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FRANKLIN - Age awareness hit Bishop Dwenger's Spencer Gillig like a lost memory.
Age is relative, of course.
“We're young,” he said, then paused.
“The rest of the team is young. Not me.”
Gillig stood on the wind-whipped fringe of the Legends of Indiana Golf Course, face red from the steamy conditions, contemplating a future beyond high school golf. The senior ended his high school career with Wednesday's 2-under 70 for a 36-hole total of 147, good for a tie for 12th at the state meet.
But his ending suggests a Saint beginning given other four golfers return. Patrick Allgeier (155), Callahan Elzey (155), John Hope (156) and James Wagner (163), along with Gillig, played their way to a seventh team finish with a 613 score. Elzey, Allgeier and Wagner are sophomores. Hope is a junior.
“They've got two to three good years under their belts,” said Gillig, who hopes to walk on at Indiana University. “To make it this far, to get this close to winning the championship, it's great.”
Veteran Dwenger coach Dave Scudder appreciates that potential greatness.
“Hopefully we'll get back here a couple of more years and do a little bit better,” he said.
Dwenger began the day in fourth place, six strokes back of leader Columbus North. But with only Gillig playing under par, the Saints never could make a move. They had a 308 score on Wednesday, three shots worse than Tuesday's opening round despite better conditions.
Columbus North, last year's runner-up and playing five seniors, won with a 591 score. That was 11 strokes better than runner-up Westfield, last year's state champion. It was the second-ranked Bulldogs' first golf state title since 1934. They have finished second a record six times, including twice in the last four years.
Dwenger came into the week ranked sixth. It won the sectional and finished second in the regional to Northwood, which finished 10th at state. Its 305 during Tuesday's hot, blustery conditions gave it a championship chance.
And then the chance disappeared.
“We had too many big numbers,” Scudder said. “We didn't putt very well. We had one four-putt and two or three three-putts.
“Spencer played well, but the rest were struggling all day. I think the fact they were sophomores caught up with them even though they have played a lot of golf. They'd never admit they were nervous, but I think they were. They saw they had a shot at winning. They were only six shots behind at the start of the day. They played in the last group.”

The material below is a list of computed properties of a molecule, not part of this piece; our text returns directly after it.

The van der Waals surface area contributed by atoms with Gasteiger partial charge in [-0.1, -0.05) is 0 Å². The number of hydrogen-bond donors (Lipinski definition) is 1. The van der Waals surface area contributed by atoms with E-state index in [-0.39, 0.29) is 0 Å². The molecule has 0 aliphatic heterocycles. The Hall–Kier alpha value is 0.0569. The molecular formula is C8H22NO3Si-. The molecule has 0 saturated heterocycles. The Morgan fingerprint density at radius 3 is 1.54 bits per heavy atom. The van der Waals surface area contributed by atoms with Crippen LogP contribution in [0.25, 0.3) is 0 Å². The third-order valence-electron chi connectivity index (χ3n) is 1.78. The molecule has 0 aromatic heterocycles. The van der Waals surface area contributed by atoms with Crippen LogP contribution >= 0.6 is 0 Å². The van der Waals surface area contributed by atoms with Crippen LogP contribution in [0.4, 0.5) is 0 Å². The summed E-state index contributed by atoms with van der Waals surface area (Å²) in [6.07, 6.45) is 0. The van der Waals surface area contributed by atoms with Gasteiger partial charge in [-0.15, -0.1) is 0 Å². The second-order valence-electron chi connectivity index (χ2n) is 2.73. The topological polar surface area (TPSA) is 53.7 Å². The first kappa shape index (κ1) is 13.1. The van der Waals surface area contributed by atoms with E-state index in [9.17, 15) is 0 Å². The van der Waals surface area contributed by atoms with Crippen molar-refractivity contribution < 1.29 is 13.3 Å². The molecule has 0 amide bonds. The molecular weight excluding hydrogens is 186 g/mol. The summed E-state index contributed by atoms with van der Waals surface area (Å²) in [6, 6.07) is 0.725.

Despite the youth, Dwenger was a top-10 team for most of the season. With four returning players, plus solid young players coming up, the Saints will have a shot at bringing a golf state championship to Fort Wayne for the first time since Northrop did it in 1984.
“Hopefully they learned a lot about what it takes to win,” Scudder said. “You have to stay away from big numbers. That's the key here. If don't make any double bogies, you'll make some birdies.”
It worked for Gillig, who was solid all day.
“It was a little bit easier (Wednesday). The wind wasn't as howling as it was on Tuesday.
“I stayed out of trouble most of the day, which was the key to everything. Putting the ball in the fairing and hitting the greens are the main things you have to do out here. The greens aren't too bad. You can make birdies here and there and go low.
“The best part of my day was from fairway to green. I left a few putts out there I could have made.”
Homestead finished last among the 15 teams with a 658 score. It was led by Nick Myers, who was 60th at 160.
Heritage senior Nick Beinz shot a 5-over 77 on Wednesday and finished at 9-over 153. That was good for 28th. Canterbury freshman Michael Brothers shot a 79 and finished at 11-over 155. He was 40th.
Columbus North teammates Christian Fairbanks and Michael VanDeventer shared medalist honors with 3-under 141 scores. It was the first time in the tournament's 78-year history that teammates had shared the title. Commissioner Bobbie Cox gave them the opportunity to have a playoff, but they declined, saying sharing was fine.
VanDeventer won the mental attitude award.
This will end the Legends of Indiana's 14-year run as state tourney host. Starting next year Prairie View Golf Course in Hamilton County will host the event for the boys and the girls.